Sunday, February 10, 2013

Tommy's Take on Dragon Age Set 1



I kinda like boxed sets. So releasing Dragon Age as a boxed set was a cool thing, to me. I’m a big fan of the video games, and Jodi Black of Beautiful Brains Books & Games gave the pen and paper version a stellar endorsement, so I wound up ordering the first two boxed sets. This is the review of the first one…

WHAT YOU SHOULD KNOW: The set retails for $29.95, though the PDF is available for $17.50. This review is of the physical boxed set. The boxed set includes two 64 page books: The Player’s Guide and the Gamemaster’s Guide. Additionally, it includes a full color, foldout map of the nation of Ferelden, featured in the Dragon Age: Origins video game, and three six sided dice (two white and one red, the latter being the Dragon Die). Finally, it is worth noting that this set only includes information for character levels 1-5.

The boxes are sturdy stuff (I know because I accidentally set a chair on Set 2, and the damage is easy to miss), and the books are all full color and with some good production values. The Player’s Guide does a really good job of speaking to the reader from a “first time gamer” standpoint, probably a wise move.

The first chapter gives a decent overview of the setting, bringing you up to speed with the important elements like the Circle of Mages, the Chantry (who police the Circle), the lives of Elves and Dwarves and so on. It sets a rough starting point for the campaign, not pinpointing an exact year. It is also worth noting that Grey Wardens, a big feature of the first game, are mentioned at the beginning of the book, but only telling you that the Grey Warden information will come later.

Character creation is pretty simple, rolling 3d6 for eight abilities (Communication, Constitution, Cunning, Dexterity, Magic, Perception, Strength and Willpower) and cross referencing against a chart for a score ranging from -2 to 4. Additionally, you can gain Ability Focuses, which raise your effective Ability by 2 when using it for the related action..like a Dwarf with the Constitution (Drinking) Focus trying to outlast a rival in a bar. Next, you pick a Background. The Background will either determine your Race outright, or limit your options, and will likely do the same with Class. For instance, an Apostate must be a Mage, and can only choose between an Elf and Human. An Avvar Hillsman can only be Human, but can be a Warrior or a Rogue. Similarly, a Surface Dwarf is locked in as, you guessed it, a Dwarf, but can be a Warrior or Rogue. (I use these examples because these were the backgrounds used in our game last weekend.)

Once this is selected, you generally get a choice of a relevant Focus, then roll twice on your Background’s Benefit chart (which can grant you Ability bonuses, new Focuses, new Languages or new Weapon Groups).

Once you have your Class, record your appropriate Class Powers. Mages cast Spells and have Mana, as well as a Ranged Attack called Arcane Lance. Rogues can backstab and ignore armor penalties for lighter armor. Warriors are skilled in more weapon groups. Additionally, you gain one or more starting Talents (one for Rogue or Mage, with Warriors gaining two Weapon Talents). As you advance in level, you gain new Talents (or improve existing ones), gain new spells (if you are a Mage) or learn to use some Stunts easier than other characters. Every level gains you *something*.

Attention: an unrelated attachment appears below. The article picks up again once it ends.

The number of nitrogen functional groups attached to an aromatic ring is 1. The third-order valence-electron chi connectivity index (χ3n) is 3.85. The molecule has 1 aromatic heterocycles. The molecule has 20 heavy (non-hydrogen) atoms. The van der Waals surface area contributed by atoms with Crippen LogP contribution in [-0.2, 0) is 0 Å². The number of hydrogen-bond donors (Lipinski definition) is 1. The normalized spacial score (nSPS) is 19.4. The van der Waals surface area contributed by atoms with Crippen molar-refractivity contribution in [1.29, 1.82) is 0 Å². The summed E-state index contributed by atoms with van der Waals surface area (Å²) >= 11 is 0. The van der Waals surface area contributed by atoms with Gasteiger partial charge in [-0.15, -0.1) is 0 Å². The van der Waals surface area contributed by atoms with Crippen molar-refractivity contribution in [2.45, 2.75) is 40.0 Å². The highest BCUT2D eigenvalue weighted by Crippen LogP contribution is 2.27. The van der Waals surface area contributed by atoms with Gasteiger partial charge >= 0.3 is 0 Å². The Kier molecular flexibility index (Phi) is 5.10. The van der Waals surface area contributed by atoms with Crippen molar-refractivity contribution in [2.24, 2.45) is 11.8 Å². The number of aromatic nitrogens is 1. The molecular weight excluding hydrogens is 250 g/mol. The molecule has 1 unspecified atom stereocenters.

Characters are rounded out with a starting equipment package and money to spend on more personalized gear, and every player is encouraged to create goals for their characters, as well as connections between their PC and the other PCs.

While Focuses give your characters bonuses to your rolls, Talents grant you other benefits and are ranked (in this set) as Novice and Journeyman. For instance, a Novice rank Command Talent gives all of your allies a +1 bonus to Willpower (Courage) rolls as long as you spend an action making a grand gesture first. Journeyman rank Horsemanship allows you to mount as steed as a free action AND increases your steed’s speed by 2.

The equipment chapter is your standard fantasy fare, on the low magic end as you can’t buy things like healing potions and the like.

Magic is cast by making a roll, like anything else, and beating a target number. Additionally, you have to spend Mana in order to cast the spell. The first set includes 18 spells and five starting Spell packages that can be selected so you can make a Mage and drop right into the game. These include basic attack spells like Arcane Bolt, defensive spells like Rock Armor, standard healing stuff like Heal and slightly more off-beat stuff like Walking Bomb, which turns your opponent into a ticking time bomb, and if they die before the spell ends, they erupt in a damaging explosion. The book hints at more dangerous magic to come in later sets.